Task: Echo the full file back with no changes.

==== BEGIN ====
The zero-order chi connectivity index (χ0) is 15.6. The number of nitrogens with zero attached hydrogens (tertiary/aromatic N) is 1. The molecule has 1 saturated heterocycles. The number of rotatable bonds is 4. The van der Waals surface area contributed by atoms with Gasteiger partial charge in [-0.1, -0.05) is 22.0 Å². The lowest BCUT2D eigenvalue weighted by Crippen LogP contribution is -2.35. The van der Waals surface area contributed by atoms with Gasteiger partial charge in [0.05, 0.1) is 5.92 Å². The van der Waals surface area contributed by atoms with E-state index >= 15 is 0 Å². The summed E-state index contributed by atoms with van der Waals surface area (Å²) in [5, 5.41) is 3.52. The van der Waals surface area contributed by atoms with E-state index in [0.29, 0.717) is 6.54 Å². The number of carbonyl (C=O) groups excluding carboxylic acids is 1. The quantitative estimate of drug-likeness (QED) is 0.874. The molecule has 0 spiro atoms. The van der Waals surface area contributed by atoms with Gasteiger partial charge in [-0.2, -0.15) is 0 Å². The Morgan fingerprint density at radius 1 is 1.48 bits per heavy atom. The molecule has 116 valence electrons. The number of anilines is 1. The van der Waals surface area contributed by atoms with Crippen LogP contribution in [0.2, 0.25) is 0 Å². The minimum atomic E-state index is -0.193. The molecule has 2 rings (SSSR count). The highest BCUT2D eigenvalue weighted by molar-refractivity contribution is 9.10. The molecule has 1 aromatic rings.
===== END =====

The zero-order chi connectivity index (χ0) is 15.6. The number of nitrogens with zero attached hydrogens (tertiary/aromatic N) is 1. The molecule has 1 saturated heterocycles. The number of rotatable bonds is 4. The van der Waals surface area contributed by atoms with Gasteiger partial charge in [-0.1, -0.05) is 22.0 Å². The lowest BCUT2D eigenvalue weighted by Crippen LogP contribution is -2.35. The van der Waals surface area contributed by atoms with Gasteiger partial charge in [0.05, 0.1) is 5.92 Å². The van der Waals surface area contributed by atoms with E-state index >= 15 is 0 Å². The summed E-state index contributed by atoms with van der Waals surface area (Å²) in [5, 5.41) is 3.52. The van der Waals surface area contributed by atoms with E-state index in [0.29, 0.717) is 6.54 Å². The number of carbonyl (C=O) groups excluding carboxylic acids is 1. The quantitative estimate of drug-likeness (QED) is 0.874. The molecule has 0 spiro atoms. The van der Waals surface area contributed by atoms with Gasteiger partial charge in [-0.2, -0.15) is 0 Å². The Morgan fingerprint density at radius 1 is 1.48 bits per heavy atom. The molecule has 116 valence electrons. The number of anilines is 1. The van der Waals surface area contributed by atoms with Crippen LogP contribution in [0.2, 0.25) is 0 Å². The minimum atomic E-state index is -0.193. The molecule has 2 rings (SSSR count). The highest BCUT2D eigenvalue weighted by molar-refractivity contribution is 9.10. The molecule has 1 aromatic rings.